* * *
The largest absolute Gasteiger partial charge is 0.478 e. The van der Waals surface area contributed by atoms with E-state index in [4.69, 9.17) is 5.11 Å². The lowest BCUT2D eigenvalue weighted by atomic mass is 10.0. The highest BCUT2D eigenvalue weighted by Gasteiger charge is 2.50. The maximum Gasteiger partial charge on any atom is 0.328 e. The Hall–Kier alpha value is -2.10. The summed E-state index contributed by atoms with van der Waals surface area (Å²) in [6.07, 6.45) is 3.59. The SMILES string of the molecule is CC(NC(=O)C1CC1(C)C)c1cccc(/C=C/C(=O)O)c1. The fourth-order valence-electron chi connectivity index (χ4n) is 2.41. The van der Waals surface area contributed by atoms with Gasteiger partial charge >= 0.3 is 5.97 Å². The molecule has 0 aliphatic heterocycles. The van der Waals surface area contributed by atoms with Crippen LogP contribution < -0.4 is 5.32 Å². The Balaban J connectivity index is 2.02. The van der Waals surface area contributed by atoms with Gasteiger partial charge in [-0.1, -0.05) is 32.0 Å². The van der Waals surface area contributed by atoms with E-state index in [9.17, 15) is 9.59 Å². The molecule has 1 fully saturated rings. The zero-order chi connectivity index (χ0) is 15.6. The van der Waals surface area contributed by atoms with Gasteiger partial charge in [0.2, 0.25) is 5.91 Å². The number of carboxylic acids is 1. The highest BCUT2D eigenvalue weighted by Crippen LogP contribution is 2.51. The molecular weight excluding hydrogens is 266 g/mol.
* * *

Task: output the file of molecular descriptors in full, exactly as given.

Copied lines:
The largest absolute Gasteiger partial charge is 0.478 e. The van der Waals surface area contributed by atoms with E-state index in [4.69, 9.17) is 5.11 Å². The lowest BCUT2D eigenvalue weighted by atomic mass is 10.0. The highest BCUT2D eigenvalue weighted by Gasteiger charge is 2.50. The maximum Gasteiger partial charge on any atom is 0.328 e. The Hall–Kier alpha value is -2.10. The summed E-state index contributed by atoms with van der Waals surface area (Å²) in [6.07, 6.45) is 3.59. The SMILES string of the molecule is CC(NC(=O)C1CC1(C)C)c1cccc(/C=C/C(=O)O)c1. The fourth-order valence-electron chi connectivity index (χ4n) is 2.41. The van der Waals surface area contributed by atoms with Gasteiger partial charge >= 0.3 is 5.97 Å². The molecule has 0 aliphatic heterocycles. The van der Waals surface area contributed by atoms with Crippen LogP contribution < -0.4 is 5.32 Å². The Balaban J connectivity index is 2.02. The van der Waals surface area contributed by atoms with Gasteiger partial charge in [-0.1, -0.05) is 32.0 Å². The van der Waals surface area contributed by atoms with E-state index in [9.17, 15) is 9.59 Å². The molecule has 1 fully saturated rings. The zero-order chi connectivity index (χ0) is 15.6. The van der Waals surface area contributed by atoms with Gasteiger partial charge in [0.2, 0.25) is 5.91 Å². The number of carboxylic acids is 1. The highest BCUT2D eigenvalue weighted by Crippen LogP contribution is 2.51. The molecular weight excluding hydrogens is 266 g/mol.